LORETO IN AUSTRALIA
by Mary Ryllis Clark
(UNSW Press, 2009, 336pp, hardback, $49.95. ISBN 978-1-74223-031-3. Available through Freedom Publishing)
This is an engaging story of how the Loreto nuns came to Australia from Ireland in the 19th century. It also describes the life of Mary Ward, the courageous English woman who founded their order in 1609 during the reign of James I.
As an educated woman, Mary Ward believed that young girls needed a thorough Catholic education, similar to that of boys, and decided to dedicate her life to God and the education of young women with the watchword, 'women in time to come will do great things!'
For many years this was a difficult and dangerous path to traverse as in 17th century Protestant England Catholics still practised 'undercover'. As well, her then radical ideas for women were initially thought to be heretical by the Catholic hierarchy.
However, in spite of excommunication, the banning of the Order and the imprisonment of Mary Ward in Munich, following a Papal Bull of Suppression in 1631, there was gradual and eventual acceptance from Rome of the Loreto Order/Institute.
Even within the Institute itself, only a few nuns had remained loyal to Mary Ward as founder.
However, despite these setbacks, over the next two hundred years Loreto schools spread to Ireland, Europe and India.
It was from Ireland that Mother Gonzaga Barry set out in 1875 with eight sisters for Australia. They first established Mary's Mount in Ballarat and then proceeded to build schools throughout Australia, soon proving themselves to be at the forefront of Catholic education for girls.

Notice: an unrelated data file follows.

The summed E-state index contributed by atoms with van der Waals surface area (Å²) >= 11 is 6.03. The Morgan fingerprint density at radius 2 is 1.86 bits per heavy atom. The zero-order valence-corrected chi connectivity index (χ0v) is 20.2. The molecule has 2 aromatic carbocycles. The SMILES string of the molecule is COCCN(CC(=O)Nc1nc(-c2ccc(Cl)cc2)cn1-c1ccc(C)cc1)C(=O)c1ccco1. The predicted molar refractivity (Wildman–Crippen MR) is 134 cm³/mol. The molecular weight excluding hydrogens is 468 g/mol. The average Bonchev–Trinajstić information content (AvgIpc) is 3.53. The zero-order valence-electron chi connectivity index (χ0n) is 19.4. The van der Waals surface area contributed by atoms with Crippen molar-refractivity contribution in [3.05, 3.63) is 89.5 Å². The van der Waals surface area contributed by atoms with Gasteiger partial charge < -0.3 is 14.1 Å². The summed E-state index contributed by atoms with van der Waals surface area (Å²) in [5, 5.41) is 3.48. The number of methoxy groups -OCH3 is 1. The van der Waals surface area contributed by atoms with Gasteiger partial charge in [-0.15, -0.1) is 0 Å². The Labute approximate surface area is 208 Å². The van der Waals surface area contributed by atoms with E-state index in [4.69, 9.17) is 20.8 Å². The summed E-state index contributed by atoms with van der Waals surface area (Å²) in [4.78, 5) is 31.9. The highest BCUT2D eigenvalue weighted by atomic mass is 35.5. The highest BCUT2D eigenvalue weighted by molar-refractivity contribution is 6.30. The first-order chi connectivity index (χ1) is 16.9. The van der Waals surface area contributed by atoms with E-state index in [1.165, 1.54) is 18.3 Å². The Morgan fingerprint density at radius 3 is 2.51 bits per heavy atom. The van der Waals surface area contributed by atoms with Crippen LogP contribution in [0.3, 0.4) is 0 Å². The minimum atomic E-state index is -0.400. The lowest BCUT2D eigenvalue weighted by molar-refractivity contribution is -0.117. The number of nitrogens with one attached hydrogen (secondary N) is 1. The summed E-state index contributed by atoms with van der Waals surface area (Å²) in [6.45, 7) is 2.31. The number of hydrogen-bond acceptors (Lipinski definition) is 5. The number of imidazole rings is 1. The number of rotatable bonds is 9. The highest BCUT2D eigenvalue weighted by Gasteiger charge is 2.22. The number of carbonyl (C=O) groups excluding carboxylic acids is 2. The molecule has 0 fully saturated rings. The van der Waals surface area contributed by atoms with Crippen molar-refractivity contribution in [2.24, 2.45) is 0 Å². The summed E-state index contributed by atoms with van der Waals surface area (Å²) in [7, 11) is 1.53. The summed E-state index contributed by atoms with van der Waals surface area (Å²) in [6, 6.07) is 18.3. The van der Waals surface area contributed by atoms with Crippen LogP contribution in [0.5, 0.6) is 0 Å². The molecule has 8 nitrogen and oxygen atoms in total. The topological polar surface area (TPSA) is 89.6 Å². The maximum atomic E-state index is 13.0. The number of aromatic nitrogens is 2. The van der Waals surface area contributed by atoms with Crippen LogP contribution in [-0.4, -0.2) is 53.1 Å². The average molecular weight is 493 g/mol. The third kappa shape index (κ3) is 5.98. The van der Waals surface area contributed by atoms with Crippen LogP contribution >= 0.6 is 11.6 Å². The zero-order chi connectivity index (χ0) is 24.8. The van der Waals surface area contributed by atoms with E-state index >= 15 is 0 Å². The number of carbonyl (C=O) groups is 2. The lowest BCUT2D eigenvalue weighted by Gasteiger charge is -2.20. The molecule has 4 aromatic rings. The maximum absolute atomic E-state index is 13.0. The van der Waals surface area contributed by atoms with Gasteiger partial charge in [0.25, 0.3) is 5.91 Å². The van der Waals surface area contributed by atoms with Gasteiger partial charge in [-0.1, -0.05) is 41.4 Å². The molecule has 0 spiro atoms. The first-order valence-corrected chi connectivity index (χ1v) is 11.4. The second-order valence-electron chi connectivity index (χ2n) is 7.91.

At times they received advice from another pioneer of Catholic education in Australia, Mary Mackillop.
Their vision was to provide excellent Catholic education for all young women with fees not charged for education, only for those who could afford to board. Later the nuns were to assist in the training of teachers and to become involved in tertiary education.
New challenges came after Vatican II with religious communities called on to revisit the roots of their founders. This prompted the Loreto sisters to re-examine the original constitution of Mary Ward.
Some sisters would experience difficulties, as for example with the change and ultimate disappearance of the religious habit, although it should be recalled that Mary Ward and her 'English Ladies' of the 17th century were obliged to wear lay attire during the post-Reformation period when Catholics were persecuted.
As well, while following a life of prayer and austerity, they needed to be free from being cloistered in order to carry out their work in the community.
Today, many Loreto nuns work throughout the world in projects for social justice in line with their mission of education for all.
Over the centuries the Order has grown, changed and developed while keeping to the vision and spirituality of its founder. An early influence had been the Jesuit Order in England which sought 'to see God in all things and practise discernment while being contemplative in action'.
This book is a must read for former Loreto students, but also an inspiration for all to have faith and perseverance in carrying out their mission in life.
Mrs Katharine Munro attended Loreto colleges in Melbourne and St Albans (England) and is an active parishioner in Ringwood, Melbourne Archdiocese.